"Had you any emeralds?" asked the prince.

"What? I have emeralds? Oh, prince! with what simplicity, with what almost pastoral simplicity, you look upon life!"

Could not something be made of this man under good influences? asked the prince of himself, for he began to feel a kind of pity for his visitor. He thought little of the value of his own personal influence, not from a sense of humility, but from his peculiar way of looking at things in general. Imperceptibly the conversation grew more animated and more interesting, so that neither of the two felt anxious to bring it to a close. Keller confessed, with apparent sincerity, to having been guilty of many acts of such a nature that it astonished the prince that he could mention them, even to him. At every fresh avowal he professed the deepest repentance, and described himself as being "bathed in tears"; but this did not prevent him from putting on a boastful air at times, and some of his stories were so absurdly comical that both he and the prince laughed like madmen.

"One point in your favour is that you seem to have a child-like mind, and extreme truthfulness," said the prince at last. "Do you know that that atones for much?"

"I am assuredly noble-minded, and chivalrous to a degree!" said Keller, much softened. "But, do you know, this nobility of mind exists in a dream, if one may put it so? It never appears in practice or deed. Now, why is that? I can never understand."

"Do not despair. I think we may say without fear of deceiving ourselves, that you have now given a fairly exact account of your life. I, at least, think it would be impossible to add much to what you have just told me."

"Impossible?" cried Keller, almost pityingly. "Oh prince, how little you really seem to understand human nature!"

"Is there really much more to be added?" asked the prince, with mild surprise. "Well, what is it you really want of me? Speak out; tell me why you came to make your confession to me?"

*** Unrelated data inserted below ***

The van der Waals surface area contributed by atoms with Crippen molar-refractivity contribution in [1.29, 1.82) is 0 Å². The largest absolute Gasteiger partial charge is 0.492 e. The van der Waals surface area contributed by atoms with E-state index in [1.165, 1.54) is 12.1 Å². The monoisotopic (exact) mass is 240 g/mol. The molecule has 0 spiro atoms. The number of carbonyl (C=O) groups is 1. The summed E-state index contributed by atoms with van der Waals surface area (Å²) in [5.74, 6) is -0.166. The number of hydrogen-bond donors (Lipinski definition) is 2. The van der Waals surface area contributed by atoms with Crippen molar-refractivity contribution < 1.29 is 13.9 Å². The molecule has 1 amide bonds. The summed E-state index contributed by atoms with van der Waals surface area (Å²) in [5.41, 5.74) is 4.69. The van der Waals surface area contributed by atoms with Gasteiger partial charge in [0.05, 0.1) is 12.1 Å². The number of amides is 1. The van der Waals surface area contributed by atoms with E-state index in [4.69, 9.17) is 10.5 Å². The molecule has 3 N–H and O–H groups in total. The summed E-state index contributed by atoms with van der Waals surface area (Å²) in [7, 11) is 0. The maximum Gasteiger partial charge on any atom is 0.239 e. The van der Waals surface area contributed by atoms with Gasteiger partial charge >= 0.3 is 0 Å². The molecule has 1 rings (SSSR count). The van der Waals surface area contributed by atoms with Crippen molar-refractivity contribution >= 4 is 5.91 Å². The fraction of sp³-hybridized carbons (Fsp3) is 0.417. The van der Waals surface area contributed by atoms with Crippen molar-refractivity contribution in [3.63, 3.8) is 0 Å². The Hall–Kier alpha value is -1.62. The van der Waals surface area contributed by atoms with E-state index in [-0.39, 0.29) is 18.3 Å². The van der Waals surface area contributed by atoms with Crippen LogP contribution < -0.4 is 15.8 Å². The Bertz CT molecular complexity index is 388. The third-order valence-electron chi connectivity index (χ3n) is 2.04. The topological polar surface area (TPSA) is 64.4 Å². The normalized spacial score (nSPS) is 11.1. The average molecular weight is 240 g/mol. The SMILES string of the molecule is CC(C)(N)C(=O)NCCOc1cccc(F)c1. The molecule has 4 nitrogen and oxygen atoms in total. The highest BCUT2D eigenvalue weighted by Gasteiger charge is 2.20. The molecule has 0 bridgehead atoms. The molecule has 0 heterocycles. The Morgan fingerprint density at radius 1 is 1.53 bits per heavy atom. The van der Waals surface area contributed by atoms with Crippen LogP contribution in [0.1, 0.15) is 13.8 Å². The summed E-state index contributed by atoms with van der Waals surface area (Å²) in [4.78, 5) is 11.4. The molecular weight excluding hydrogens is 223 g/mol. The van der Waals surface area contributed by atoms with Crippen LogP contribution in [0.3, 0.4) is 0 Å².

"What did I want? Well, to begin with, it is good to meet a man like you. It is a pleasure to talk over my faults with you. I know you for one of the best of men . . . and then . . . then . . . "

He hesitated, and appeared so much embarrassed that the prince helped him out.

"Then you wanted me to lend you money?"

The words were spoken in a grave tone, and even somewhat shyly.

Keller started, gave an astonished look at the speaker, and thumped the table with his fist.

"Well, prince, that's enough to knock me down! It astounds me! Here you are, as simple and innocent as a knight of the golden age, and yet . . . yet . . . you read a man's soul like a psychologist! Now, do explain it to me, prince, because I . . . I really do not understand! . . . Of course, my aim was to borrow money all along, and you . . . you asked the question as if there was nothing blameable in it — as if you thought it quite natural."

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At the end of Part III, Nastasya and Rogozhin each ask Myshkin the same question. What was it?